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U.S. to host pre-worlds tourney in New York


NEW YORK — The specific formula is not yet official, but plans are far enough along to speculate with great certainty Team USA will headline an international doubleheader at Madison Square Garden in mid-August prior to the FIBA World Championship that commences later that month in Turkey.

China and France also are scheduled participants. The fourth national team is unknown (to me, anyway) at this time, but it’s not Spain, Lithuania or Greece, since Team USA already is programmed to play exhibitions against all three en route to Turkey.

While the Garden doubleheader is exceptionally appealing (I’ll never forget seeing the original Dream Team perform before it proceeded from New York to Rome where it dominated its 1960 Olympic competition), numerous events are being planned before and after to enthrall fans of all ages.

For two weeks, New York City will become a basketball festival. Aside from the doubleheader, Team USA’s practices will be in town (site remains undetermined) and some may even be open to the public.

What’s more, the Pete Newell-coached 1960 team (Oscar Robertson, Jerry West, Jerry Lucas, Walt Bellamy, Terry Dischinger, Bob Boozer, Darrall Imhoff, Adrian Smith, Les Lane, Allen Kelley, Jay Arnette and Burdette Haldorson), and the Chuck Daly-coached ’92 team (no refresher course is necessary, I suspect) will be duly honored in various ceremonies.

All three delegations of dignitaries will take a timeout and travel to Springfield, Mass., for the Aug. 13 induction of the ’60 and ’92 teams whose nominations are a committee away from certified culmination . . . along Karl Malone and Scottie Pippen and, confidently the majority of other deserving individuals under consideration — Dennis Johnson, Jamaal Wilkes, Gus Johnson, Bernard King, Tex Winter, Chris Mullin, Jerry Buss, Cynthia Cooper, Richie Guerin and Bob Hurley, Sr.

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Hasheem Thabeet’s chances of benefiting from being demoted to the Dakota Wizards depends on one of two things:

The Development League team must have a legitimate big man coach — a big man, in other words, able to teach the raw Tanzanian the nuances of the low docks, something the Grizzlies conspicuously lack, which is inordinately strange considering they flaunt a league record four 7-footers — or an expert transplant surgeon adept at replacing hands that cannot catch.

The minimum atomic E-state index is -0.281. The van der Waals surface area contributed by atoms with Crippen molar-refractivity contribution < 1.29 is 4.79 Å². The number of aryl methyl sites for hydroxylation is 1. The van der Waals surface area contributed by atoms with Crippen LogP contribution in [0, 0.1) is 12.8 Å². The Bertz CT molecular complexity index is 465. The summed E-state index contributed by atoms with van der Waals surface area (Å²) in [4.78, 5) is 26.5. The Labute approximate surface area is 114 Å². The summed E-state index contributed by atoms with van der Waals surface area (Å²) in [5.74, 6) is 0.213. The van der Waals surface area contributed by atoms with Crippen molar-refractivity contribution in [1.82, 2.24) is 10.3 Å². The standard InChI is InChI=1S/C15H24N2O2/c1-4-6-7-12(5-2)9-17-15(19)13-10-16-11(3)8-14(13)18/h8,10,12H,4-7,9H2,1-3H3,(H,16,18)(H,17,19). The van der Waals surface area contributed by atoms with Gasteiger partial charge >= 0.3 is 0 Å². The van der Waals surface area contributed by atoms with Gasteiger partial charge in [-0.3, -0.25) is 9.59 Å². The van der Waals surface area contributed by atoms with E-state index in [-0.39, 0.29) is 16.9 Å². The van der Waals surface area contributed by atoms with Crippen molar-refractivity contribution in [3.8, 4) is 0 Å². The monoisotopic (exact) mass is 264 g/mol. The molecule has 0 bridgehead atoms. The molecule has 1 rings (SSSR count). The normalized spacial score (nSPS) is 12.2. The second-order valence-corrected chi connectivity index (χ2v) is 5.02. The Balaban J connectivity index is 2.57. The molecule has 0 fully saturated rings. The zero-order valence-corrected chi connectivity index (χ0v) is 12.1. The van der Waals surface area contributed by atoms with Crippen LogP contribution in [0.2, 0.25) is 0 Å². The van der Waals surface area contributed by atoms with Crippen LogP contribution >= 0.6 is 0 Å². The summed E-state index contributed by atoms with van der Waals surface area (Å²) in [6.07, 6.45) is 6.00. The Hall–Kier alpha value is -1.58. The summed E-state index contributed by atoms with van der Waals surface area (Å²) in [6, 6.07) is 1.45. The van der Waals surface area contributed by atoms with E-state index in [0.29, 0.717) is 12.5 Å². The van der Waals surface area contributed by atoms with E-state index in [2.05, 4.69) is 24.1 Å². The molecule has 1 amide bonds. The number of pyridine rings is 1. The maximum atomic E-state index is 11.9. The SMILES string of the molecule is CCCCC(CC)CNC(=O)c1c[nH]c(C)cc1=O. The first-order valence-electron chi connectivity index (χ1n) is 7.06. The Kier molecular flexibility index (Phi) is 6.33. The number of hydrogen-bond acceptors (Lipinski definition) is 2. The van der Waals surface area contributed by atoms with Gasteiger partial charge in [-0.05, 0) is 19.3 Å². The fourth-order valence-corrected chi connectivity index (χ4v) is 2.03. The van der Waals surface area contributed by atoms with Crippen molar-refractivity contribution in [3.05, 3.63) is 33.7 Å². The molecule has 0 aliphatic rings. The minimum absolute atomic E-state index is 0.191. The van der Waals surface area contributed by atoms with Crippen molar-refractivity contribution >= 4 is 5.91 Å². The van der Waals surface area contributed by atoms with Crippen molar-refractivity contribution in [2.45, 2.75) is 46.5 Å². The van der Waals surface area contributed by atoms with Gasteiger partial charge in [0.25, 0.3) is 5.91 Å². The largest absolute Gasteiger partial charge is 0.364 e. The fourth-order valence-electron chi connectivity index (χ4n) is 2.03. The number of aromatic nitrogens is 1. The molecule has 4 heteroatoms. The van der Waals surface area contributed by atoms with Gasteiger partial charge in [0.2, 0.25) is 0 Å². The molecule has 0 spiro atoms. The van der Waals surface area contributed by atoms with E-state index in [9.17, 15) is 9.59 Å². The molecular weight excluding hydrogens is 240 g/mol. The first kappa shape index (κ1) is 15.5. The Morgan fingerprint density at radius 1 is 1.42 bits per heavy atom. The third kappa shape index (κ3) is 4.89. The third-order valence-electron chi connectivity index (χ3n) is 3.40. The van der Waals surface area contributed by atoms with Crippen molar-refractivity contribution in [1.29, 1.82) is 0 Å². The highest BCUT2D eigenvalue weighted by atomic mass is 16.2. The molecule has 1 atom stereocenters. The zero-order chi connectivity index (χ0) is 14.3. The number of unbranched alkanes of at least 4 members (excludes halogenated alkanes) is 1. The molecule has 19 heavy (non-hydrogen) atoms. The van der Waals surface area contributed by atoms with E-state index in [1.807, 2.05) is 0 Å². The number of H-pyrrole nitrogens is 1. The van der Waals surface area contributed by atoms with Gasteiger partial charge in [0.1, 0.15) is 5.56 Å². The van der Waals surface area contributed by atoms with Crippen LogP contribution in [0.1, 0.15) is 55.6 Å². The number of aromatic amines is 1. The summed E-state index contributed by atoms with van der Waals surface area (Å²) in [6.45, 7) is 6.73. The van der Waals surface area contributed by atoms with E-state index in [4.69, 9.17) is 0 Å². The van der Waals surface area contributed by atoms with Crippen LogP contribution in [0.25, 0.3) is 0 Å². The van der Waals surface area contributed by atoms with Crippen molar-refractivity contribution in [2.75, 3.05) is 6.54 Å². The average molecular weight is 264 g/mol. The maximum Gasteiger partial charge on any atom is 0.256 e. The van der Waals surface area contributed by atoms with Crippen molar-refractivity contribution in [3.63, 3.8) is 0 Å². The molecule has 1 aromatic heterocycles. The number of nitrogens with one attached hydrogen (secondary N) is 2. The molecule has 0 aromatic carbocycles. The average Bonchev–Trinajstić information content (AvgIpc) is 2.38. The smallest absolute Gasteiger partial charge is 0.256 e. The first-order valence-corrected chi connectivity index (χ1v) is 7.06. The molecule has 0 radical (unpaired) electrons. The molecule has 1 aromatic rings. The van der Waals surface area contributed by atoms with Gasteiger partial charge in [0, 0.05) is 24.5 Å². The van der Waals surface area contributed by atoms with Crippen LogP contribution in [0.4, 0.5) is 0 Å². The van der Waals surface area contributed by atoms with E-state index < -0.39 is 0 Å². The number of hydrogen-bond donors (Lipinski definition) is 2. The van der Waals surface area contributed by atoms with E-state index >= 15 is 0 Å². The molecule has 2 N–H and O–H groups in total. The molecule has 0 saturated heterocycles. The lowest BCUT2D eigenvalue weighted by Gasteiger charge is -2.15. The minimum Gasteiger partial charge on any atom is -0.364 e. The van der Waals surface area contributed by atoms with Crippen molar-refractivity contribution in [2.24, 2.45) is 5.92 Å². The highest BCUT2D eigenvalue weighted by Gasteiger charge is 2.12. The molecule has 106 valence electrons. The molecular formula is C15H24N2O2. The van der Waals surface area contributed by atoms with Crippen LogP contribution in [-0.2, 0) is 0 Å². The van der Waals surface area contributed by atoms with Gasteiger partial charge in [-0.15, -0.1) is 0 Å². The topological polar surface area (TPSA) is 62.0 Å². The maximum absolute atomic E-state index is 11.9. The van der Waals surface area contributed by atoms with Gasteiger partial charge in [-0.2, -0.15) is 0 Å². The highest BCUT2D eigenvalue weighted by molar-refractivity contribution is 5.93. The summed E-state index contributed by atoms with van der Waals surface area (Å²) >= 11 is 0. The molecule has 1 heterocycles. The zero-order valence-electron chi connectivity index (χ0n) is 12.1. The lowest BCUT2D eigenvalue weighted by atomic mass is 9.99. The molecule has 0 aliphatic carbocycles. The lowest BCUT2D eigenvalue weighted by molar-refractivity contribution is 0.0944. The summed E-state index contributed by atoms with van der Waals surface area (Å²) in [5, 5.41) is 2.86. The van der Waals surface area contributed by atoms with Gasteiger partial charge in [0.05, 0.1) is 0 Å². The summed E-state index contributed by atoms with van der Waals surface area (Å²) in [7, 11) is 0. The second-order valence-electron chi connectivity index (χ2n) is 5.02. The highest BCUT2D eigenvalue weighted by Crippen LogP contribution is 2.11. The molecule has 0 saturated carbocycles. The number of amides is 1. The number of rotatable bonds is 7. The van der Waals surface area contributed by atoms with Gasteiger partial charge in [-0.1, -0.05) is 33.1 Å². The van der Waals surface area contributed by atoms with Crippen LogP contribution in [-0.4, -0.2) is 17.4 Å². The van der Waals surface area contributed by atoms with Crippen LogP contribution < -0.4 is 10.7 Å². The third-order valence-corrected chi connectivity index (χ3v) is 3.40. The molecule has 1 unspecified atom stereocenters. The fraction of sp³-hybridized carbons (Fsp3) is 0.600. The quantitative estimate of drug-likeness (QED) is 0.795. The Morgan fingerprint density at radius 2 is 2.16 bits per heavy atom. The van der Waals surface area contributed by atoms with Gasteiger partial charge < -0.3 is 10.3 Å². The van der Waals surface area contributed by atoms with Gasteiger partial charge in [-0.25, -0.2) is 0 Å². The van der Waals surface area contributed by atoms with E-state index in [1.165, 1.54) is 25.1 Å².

Jamaal Tinsley is the Grizzlies’ sole maker of plays with the ability to spoon feed Thabeet a pass in the right spot he could intermittently handle and do something constructive with.

When Memphis coach Lionel Hollins replaced Marcus Williams as Mike Conley’s backup beginning Feb. 6, the No. 2 overall pick of last June’s draft, who leads all rookies in blocked shots, became worthless.

The deported Thabeet averaged 1.2 blocks in 10.3 minutes per game. His totals are 58 and 516. Oh, yeah, he also managed 144 points.

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Little known things about well-known people department:

Boston Celtics guard Rajon Rondo played high school ball for coach Doug Bibby at Louisville Eastern before finishing at Oak Hill (Va.) Academy.

Doug Bibby’s father is Fred, who was good enough coming out of Fayetteville (N.C.) State to make the Baltimore Bullets; a wrecked knee jump-started a high school coaching career in Richmond, Va., and Doug followed in his footsteps.

One of Fred’s brothers is Henry, a two-time champ at UCLA and once as a Knick; he’s currently an assistant coach with the Grizzlies.

Jim, who recently died at 65 after a five-year battle with cancer, was Fred’s other brother. You know him better as the Pittsburgh Pirates pitcher who started Game 7 of the ’79 World Series (went four innings and gave up one run) and helped beat the Orioles after Baltimore had taken a 3-1 lead.

Fred and his 10-year-old son Doug were in the stands that night and later celebrated with Jim in the dressing room and watched President Carter offer congratulations.

One summer, when Rondo was at Kentucky, Doug Bibby arranged for him to spend some quality time in Sacramento where his game dramatically improved working out with Mike Bibby.

Three Degrees of Separation sounds more like it.

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If Orlando thinks it can beat Cleveland in a seven-game series, I hope another version of their play is available some place on a DVD.

Owners of an 18-point lead at one time last Friday, the Magic melted like the wicked witch of the East in the fourth quarter (14-28) vs. the Hornets and lost going away, 100-93.

Sounds like Orlando is a title contender?

Real title contenders smell the kill and go for the jugular. The Magic, having amassed 50 points in the paint in the first three quarters and a lousy four thereafter, settled for jumpers and went for jug band music.

Peter Vecsey covers the NBAfor the New York Post.